Chiaroscuro is one of the most dramatic effects in Baroque painting, contrasting light and darkness — a ray of sunlight shining through the darkened room, illuminating a startled face. The Italians named it, but the Spaniards knew it as well: the great paintings of the Iberians Ribera and Zurbaran, like those of the Italian Caravaggio, dazzle our eyes with brilliant color and sharp-etched form while the deep shadows invite us to contemplation and hints of things unseen.
Listening this weekend to the stimulating and profound music of La Capella Reial de Catalunya and Hespèrion XXI, directed by the great viola da gamba player Jordi Savall, I felt as if I’d been transported into one of those paintings, moving between light and shadow not with my eyes but with my ears. The Barcelona-based ensemble of singers, gamba players, harp, guitar, and percussion was brought to the Bay Area by Cal Performances and performed to a packed house in the acoustically warm space of Berkeley’s First Congregational Church.
The program was a varied program of instrumental and vocal works, most of them associated with the Baroque Spanish theater. As in the London of Shakespeare, Spanish theater in the “Golden Age” of playwrights Lope de Vega and Calderón de la Barca incorporated the lively popular musical forms of the day: bawdy ballads, wild dances, and love songs.
From the very first, the program was built on brilliance. Sometimes the light radiated from the song text, welcoming spring or enjoying the “sweet smile of the dawn.” Or, in a series of religious songs — wonderfully dance-filled and joyous — how could one resist lines that praise the baby Jesus, “the glory of Bethlehem, bright with beams of sunlight and shafts of ice.”
And the sparkle of the music! Dance rhythms prevailed in many of the pieces, but even when the feet didn’t tap, the beat was vibrant. Central to the ensemble — musically and spatially — was percussionist David Mayoral, whose military-style drum set the tempo for many of the pieces, and whose work on the tambourine, maracas, and (I think) castanets was both subtle and stirring.
Plucked strings filled out the rest of the rhythm — Xavier Díaz-Latorre on vihuela (the Spanish version of the archlute) and guitar and Andrew Lawrence-King on the Baroque harp. Each of them took a place in the limelight early in the program for brilliant solos: an elegant set of dances on the guitar and a thrilling fandango on the harp.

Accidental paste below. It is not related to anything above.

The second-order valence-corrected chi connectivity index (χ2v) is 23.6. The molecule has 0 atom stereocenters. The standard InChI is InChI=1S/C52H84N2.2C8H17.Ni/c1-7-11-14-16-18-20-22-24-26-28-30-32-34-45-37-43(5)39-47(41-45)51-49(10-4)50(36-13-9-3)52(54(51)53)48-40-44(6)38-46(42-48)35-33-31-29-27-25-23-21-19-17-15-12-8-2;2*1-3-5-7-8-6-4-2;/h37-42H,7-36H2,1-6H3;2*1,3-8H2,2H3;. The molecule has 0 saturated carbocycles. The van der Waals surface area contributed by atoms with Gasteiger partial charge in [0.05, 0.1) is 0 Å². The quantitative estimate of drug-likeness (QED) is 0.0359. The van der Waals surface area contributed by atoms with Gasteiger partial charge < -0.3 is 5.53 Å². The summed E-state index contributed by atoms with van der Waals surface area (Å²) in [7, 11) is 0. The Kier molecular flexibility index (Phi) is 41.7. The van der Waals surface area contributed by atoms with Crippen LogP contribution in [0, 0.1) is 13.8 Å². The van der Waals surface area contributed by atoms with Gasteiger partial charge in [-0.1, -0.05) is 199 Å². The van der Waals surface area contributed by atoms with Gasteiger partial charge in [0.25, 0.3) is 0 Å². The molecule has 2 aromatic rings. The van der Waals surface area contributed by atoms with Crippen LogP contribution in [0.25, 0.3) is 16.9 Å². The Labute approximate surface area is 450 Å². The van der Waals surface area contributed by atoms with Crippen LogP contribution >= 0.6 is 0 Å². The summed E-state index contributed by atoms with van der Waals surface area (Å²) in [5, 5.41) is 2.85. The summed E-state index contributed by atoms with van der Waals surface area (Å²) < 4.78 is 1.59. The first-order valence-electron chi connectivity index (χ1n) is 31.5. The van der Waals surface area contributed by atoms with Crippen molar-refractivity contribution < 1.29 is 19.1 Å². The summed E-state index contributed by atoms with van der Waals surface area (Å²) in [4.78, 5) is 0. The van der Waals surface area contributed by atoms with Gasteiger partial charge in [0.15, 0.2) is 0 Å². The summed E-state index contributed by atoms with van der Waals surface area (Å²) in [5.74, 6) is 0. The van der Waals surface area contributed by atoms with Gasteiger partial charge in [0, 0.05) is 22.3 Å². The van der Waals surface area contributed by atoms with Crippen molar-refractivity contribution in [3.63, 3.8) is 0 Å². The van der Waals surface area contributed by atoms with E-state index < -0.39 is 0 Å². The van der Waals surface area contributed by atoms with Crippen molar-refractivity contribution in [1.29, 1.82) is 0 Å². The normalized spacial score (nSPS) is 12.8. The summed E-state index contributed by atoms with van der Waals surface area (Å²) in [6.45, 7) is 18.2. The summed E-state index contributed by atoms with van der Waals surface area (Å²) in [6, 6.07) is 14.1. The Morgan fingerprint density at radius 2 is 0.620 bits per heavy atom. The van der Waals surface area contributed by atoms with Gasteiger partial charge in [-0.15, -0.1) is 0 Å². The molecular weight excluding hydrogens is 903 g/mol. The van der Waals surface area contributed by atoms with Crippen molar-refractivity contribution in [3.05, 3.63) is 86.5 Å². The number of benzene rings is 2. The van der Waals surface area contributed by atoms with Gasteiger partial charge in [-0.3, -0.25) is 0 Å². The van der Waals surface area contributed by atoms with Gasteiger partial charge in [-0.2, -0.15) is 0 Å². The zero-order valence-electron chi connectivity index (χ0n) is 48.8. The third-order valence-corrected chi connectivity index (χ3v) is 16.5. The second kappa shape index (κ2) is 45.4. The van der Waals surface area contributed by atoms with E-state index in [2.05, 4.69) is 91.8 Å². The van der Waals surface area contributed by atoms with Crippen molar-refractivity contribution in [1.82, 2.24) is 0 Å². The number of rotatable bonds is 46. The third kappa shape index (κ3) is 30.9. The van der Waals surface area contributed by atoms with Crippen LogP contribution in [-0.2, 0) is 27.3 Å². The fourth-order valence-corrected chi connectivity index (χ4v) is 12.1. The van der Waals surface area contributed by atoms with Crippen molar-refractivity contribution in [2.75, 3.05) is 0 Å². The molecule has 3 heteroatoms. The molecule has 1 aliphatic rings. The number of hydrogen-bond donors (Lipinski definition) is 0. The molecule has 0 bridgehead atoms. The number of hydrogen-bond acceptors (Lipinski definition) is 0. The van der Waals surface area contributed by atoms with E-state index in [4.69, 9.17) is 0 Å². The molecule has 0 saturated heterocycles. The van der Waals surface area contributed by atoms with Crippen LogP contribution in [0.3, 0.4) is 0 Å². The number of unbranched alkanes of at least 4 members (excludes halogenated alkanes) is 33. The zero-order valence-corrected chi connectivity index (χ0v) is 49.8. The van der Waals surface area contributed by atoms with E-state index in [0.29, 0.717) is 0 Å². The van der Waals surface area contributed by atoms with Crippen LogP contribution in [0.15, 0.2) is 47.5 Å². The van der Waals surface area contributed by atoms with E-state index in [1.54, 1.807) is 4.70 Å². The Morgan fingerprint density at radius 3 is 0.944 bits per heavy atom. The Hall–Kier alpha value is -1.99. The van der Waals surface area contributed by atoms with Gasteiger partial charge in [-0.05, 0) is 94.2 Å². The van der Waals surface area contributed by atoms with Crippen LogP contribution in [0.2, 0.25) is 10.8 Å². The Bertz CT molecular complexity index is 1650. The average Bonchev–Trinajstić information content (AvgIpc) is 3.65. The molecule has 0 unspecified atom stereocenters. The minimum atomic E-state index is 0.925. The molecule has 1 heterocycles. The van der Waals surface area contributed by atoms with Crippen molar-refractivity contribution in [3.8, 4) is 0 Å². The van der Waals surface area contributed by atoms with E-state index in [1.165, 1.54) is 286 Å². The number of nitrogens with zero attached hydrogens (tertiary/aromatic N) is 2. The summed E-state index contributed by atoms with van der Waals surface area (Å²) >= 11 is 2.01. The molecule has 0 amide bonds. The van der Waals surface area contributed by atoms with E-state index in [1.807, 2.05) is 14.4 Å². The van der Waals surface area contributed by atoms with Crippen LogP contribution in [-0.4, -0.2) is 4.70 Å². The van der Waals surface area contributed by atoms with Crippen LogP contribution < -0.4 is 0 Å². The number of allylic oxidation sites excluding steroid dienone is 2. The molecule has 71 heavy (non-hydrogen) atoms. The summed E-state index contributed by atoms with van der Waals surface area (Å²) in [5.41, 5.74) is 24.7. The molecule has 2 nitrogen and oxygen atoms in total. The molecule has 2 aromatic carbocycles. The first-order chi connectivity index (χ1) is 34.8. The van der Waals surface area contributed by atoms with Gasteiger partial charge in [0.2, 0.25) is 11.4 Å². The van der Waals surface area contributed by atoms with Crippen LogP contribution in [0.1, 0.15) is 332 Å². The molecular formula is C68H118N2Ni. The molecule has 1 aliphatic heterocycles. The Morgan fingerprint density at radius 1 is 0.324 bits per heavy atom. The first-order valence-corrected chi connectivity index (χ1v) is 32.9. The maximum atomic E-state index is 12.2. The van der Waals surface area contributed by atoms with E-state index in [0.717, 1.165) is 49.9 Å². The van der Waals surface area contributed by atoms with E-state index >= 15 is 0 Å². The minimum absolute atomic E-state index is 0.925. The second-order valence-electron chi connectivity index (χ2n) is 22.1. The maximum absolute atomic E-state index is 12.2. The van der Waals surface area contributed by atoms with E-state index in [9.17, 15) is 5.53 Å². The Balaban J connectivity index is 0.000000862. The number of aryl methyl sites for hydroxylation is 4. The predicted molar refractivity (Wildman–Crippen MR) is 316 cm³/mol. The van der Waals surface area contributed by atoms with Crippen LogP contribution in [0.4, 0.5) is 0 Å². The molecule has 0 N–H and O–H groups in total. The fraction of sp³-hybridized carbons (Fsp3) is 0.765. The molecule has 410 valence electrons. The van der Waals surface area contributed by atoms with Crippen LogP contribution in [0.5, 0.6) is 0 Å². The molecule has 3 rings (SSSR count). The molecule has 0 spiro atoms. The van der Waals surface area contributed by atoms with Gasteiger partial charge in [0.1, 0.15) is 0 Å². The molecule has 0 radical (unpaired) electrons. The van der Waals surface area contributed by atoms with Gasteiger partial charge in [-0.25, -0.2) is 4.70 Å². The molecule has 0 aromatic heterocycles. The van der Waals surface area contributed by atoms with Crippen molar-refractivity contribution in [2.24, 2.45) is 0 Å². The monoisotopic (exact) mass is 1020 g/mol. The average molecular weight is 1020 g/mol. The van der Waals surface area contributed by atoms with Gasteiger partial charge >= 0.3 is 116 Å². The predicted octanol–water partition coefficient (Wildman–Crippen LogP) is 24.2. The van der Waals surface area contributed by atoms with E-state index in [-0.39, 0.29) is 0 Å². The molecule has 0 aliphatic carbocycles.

Ensemble pieces alternated between instrumentals and vocals. A quartet of violas da gamba played with the rhythm band, often joined by a quintet of singers (including one musician singing one line while playing a different one on the gamba!). The whole group, lightly conducted by Savall, played with an infectious camaraderie, full of smiles and eye-contact, a kind of communal festivity that translated into music that was both tight and flexible, as in the often-performed and always thrilling chaconne “A la vida bona” by Juan Arañés, invoking the wild and sexy nature of that New World dance.
The musicians were always attentive to each other’s sounds and generous enough to get out of the way when another’s part came to the forefront. A slight imbalance in the sound came from placing the singers behind the instrumentalists, too far from the front of the stage to be heard well.
I opened this review invoking the expressive contrasts of Baroque painting. With all the brilliance of this music, there was a contemplative core to it as well — not so much a gloom but a tender resignation, an acceptance that the zest of carnival (as with life) is sharpened by its brevity. “It’s time to clear away, for time is fleeting and the day is short,” as one song by Lope de Vega put it. Another song, “Quedito, pasito,” imagines a lover quietly watching an adored one sleep: “Go gently, make no din, but give him this brief repose”: tender, erotic, and (as with the best Renaissance texts) always implying the vulnerability of human life and love.
It was music director Jordi Savall himself who most embodied the interplay of light and dark in the program. His exceptional performances on the viol were radiant with virtuosity — breathtaking rapidity and range (notes octaves higher than one could imagine on the treble viol) and sparkling freedom (several wonderful pieces were improvisations with Savall in the lead and the rest of the ensemble intently supporting his inventions). And at the same time, in all of Savall’s playing we heard the dark, cantabile tone inherent to the viol as an instrument, made all the richer by his particular intensity of phrasing.
The program concluded with all the forces coming together for a robust Nativity song, “¡Ay, que me abraso!” by the Mexican composer Juan García de Zéspedes. Every line in this guaracha (a form that might be called Cuban music-hall entertainment) ends with the same expression of wonder and joy — "¡ay!" True to the inventiveness and improvisatory vigor of the whole concert, each of these exclamations came with a new and surprising affect.
What a joy to be both entertained and moved at the same time; like the Christ Child in the guaracha I mentioned above, we can both laugh and cry at once —
a un mismo tiempo, ay!
llora y se ríe, ay!